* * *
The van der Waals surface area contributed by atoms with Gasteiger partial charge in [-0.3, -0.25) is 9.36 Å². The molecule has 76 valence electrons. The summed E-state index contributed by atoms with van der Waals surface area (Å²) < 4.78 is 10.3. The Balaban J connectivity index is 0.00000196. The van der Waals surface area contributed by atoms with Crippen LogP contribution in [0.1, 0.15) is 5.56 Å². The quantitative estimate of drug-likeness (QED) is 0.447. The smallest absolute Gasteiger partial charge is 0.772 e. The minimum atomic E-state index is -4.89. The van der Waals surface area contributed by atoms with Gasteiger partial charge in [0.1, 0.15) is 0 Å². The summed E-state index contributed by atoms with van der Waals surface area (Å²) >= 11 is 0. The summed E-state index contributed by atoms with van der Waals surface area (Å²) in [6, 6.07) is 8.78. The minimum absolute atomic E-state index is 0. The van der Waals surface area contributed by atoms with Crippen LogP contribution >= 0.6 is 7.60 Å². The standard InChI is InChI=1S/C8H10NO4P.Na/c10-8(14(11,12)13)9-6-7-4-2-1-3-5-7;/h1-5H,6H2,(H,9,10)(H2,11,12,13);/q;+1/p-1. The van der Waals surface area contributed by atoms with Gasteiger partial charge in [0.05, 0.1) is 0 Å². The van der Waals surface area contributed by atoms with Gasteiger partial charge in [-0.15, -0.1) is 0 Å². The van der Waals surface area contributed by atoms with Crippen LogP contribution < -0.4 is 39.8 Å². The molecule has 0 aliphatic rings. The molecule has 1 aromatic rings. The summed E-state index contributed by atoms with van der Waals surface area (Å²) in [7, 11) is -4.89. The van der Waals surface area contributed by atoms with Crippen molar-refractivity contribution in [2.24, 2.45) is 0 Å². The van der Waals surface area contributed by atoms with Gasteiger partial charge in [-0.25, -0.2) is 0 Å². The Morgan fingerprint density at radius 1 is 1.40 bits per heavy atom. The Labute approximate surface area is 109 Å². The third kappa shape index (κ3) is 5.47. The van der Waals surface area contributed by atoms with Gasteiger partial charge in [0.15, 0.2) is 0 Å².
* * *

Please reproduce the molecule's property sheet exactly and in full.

The van der Waals surface area contributed by atoms with Gasteiger partial charge in [-0.3, -0.25) is 9.36 Å². The molecule has 76 valence electrons. The summed E-state index contributed by atoms with van der Waals surface area (Å²) < 4.78 is 10.3. The Balaban J connectivity index is 0.00000196. The van der Waals surface area contributed by atoms with Crippen LogP contribution in [0.1, 0.15) is 5.56 Å². The quantitative estimate of drug-likeness (QED) is 0.447. The smallest absolute Gasteiger partial charge is 0.772 e. The minimum atomic E-state index is -4.89. The van der Waals surface area contributed by atoms with Gasteiger partial charge in [0.1, 0.15) is 0 Å². The summed E-state index contributed by atoms with van der Waals surface area (Å²) >= 11 is 0. The summed E-state index contributed by atoms with van der Waals surface area (Å²) in [6, 6.07) is 8.78. The minimum absolute atomic E-state index is 0. The van der Waals surface area contributed by atoms with Crippen LogP contribution >= 0.6 is 7.60 Å². The standard InChI is InChI=1S/C8H10NO4P.Na/c10-8(14(11,12)13)9-6-7-4-2-1-3-5-7;/h1-5H,6H2,(H,9,10)(H2,11,12,13);/q;+1/p-1. The van der Waals surface area contributed by atoms with Gasteiger partial charge in [0.05, 0.1) is 0 Å². The van der Waals surface area contributed by atoms with Gasteiger partial charge in [-0.15, -0.1) is 0 Å². The van der Waals surface area contributed by atoms with Crippen LogP contribution < -0.4 is 39.8 Å². The molecule has 0 aliphatic rings. The molecule has 1 aromatic rings. The summed E-state index contributed by atoms with van der Waals surface area (Å²) in [7, 11) is -4.89. The van der Waals surface area contributed by atoms with Crippen molar-refractivity contribution in [2.24, 2.45) is 0 Å². The van der Waals surface area contributed by atoms with Gasteiger partial charge in [-0.25, -0.2) is 0 Å². The Morgan fingerprint density at radius 1 is 1.40 bits per heavy atom. The Labute approximate surface area is 109 Å². The third kappa shape index (κ3) is 5.47. The van der Waals surface area contributed by atoms with Gasteiger partial charge in [0.15, 0.2) is 0 Å².